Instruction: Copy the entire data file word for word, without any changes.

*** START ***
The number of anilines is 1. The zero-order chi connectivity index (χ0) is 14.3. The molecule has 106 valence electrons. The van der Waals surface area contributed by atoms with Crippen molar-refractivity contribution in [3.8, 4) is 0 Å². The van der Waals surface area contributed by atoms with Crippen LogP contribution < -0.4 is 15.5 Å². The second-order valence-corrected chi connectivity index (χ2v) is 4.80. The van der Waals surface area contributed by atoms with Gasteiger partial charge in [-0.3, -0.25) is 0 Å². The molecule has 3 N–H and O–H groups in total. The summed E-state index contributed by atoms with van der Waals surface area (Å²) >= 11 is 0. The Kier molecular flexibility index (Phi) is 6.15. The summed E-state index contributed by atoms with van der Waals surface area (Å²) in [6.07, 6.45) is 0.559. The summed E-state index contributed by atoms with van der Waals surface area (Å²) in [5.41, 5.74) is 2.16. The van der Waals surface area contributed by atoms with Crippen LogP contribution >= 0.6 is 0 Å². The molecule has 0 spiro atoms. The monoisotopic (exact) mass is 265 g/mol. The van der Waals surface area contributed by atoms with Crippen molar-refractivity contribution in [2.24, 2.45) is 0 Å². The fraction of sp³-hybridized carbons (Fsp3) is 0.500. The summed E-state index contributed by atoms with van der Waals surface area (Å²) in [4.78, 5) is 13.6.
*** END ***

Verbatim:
The number of anilines is 1. The zero-order chi connectivity index (χ0) is 14.3. The molecule has 106 valence electrons. The van der Waals surface area contributed by atoms with Crippen molar-refractivity contribution in [3.8, 4) is 0 Å². The van der Waals surface area contributed by atoms with Crippen LogP contribution < -0.4 is 15.5 Å². The second-order valence-corrected chi connectivity index (χ2v) is 4.80. The van der Waals surface area contributed by atoms with Gasteiger partial charge in [-0.3, -0.25) is 0 Å². The molecule has 3 N–H and O–H groups in total. The summed E-state index contributed by atoms with van der Waals surface area (Å²) >= 11 is 0. The Kier molecular flexibility index (Phi) is 6.15. The summed E-state index contributed by atoms with van der Waals surface area (Å²) in [6.07, 6.45) is 0.559. The summed E-state index contributed by atoms with van der Waals surface area (Å²) in [5.41, 5.74) is 2.16. The van der Waals surface area contributed by atoms with Crippen LogP contribution >= 0.6 is 0 Å². The molecule has 0 spiro atoms. The monoisotopic (exact) mass is 265 g/mol. The van der Waals surface area contributed by atoms with Crippen molar-refractivity contribution in [2.24, 2.45) is 0 Å². The fraction of sp³-hybridized carbons (Fsp3) is 0.500. The summed E-state index contributed by atoms with van der Waals surface area (Å²) in [4.78, 5) is 13.6.